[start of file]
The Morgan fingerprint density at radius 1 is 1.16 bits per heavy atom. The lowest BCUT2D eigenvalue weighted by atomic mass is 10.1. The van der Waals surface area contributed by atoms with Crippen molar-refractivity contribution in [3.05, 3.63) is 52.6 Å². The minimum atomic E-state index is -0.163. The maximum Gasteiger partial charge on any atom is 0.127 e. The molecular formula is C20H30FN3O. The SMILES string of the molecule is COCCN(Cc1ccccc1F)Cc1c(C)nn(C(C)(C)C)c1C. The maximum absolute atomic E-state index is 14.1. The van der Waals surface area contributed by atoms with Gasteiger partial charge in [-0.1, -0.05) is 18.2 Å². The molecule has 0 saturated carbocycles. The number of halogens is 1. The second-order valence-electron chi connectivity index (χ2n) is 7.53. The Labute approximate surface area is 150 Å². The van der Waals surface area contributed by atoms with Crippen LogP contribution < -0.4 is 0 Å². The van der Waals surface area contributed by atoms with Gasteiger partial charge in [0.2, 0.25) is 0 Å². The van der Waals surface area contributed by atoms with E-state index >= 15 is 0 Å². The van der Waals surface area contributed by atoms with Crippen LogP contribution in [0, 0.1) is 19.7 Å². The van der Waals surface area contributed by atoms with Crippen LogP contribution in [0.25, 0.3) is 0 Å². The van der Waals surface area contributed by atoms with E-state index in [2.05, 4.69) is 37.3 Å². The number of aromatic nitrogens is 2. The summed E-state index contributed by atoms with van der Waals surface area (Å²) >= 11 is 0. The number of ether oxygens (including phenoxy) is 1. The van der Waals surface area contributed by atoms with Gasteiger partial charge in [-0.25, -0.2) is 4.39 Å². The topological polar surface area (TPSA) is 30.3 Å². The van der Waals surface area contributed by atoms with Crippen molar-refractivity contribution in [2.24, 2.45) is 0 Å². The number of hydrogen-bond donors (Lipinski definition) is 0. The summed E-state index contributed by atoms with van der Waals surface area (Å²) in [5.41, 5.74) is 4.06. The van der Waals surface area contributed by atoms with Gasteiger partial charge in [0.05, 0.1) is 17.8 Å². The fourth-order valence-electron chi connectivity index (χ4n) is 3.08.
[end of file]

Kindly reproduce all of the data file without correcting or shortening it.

The Morgan fingerprint density at radius 1 is 1.16 bits per heavy atom. The lowest BCUT2D eigenvalue weighted by atomic mass is 10.1. The van der Waals surface area contributed by atoms with Crippen molar-refractivity contribution in [3.05, 3.63) is 52.6 Å². The minimum atomic E-state index is -0.163. The maximum Gasteiger partial charge on any atom is 0.127 e. The molecular formula is C20H30FN3O. The SMILES string of the molecule is COCCN(Cc1ccccc1F)Cc1c(C)nn(C(C)(C)C)c1C. The maximum absolute atomic E-state index is 14.1. The van der Waals surface area contributed by atoms with Gasteiger partial charge in [-0.1, -0.05) is 18.2 Å². The molecule has 0 saturated carbocycles. The number of halogens is 1. The second-order valence-electron chi connectivity index (χ2n) is 7.53. The Labute approximate surface area is 150 Å². The van der Waals surface area contributed by atoms with Crippen LogP contribution < -0.4 is 0 Å². The van der Waals surface area contributed by atoms with Gasteiger partial charge in [0.2, 0.25) is 0 Å². The van der Waals surface area contributed by atoms with E-state index >= 15 is 0 Å². The van der Waals surface area contributed by atoms with Crippen LogP contribution in [0, 0.1) is 19.7 Å². The van der Waals surface area contributed by atoms with Crippen LogP contribution in [0.25, 0.3) is 0 Å². The van der Waals surface area contributed by atoms with E-state index in [2.05, 4.69) is 37.3 Å². The number of aromatic nitrogens is 2. The summed E-state index contributed by atoms with van der Waals surface area (Å²) >= 11 is 0. The number of ether oxygens (including phenoxy) is 1. The van der Waals surface area contributed by atoms with Gasteiger partial charge in [-0.25, -0.2) is 4.39 Å². The topological polar surface area (TPSA) is 30.3 Å². The van der Waals surface area contributed by atoms with Crippen molar-refractivity contribution in [2.24, 2.45) is 0 Å². The number of hydrogen-bond donors (Lipinski definition) is 0. The summed E-state index contributed by atoms with van der Waals surface area (Å²) in [5.41, 5.74) is 4.06. The van der Waals surface area contributed by atoms with Gasteiger partial charge in [0.05, 0.1) is 17.8 Å². The fourth-order valence-electron chi connectivity index (χ4n) is 3.08.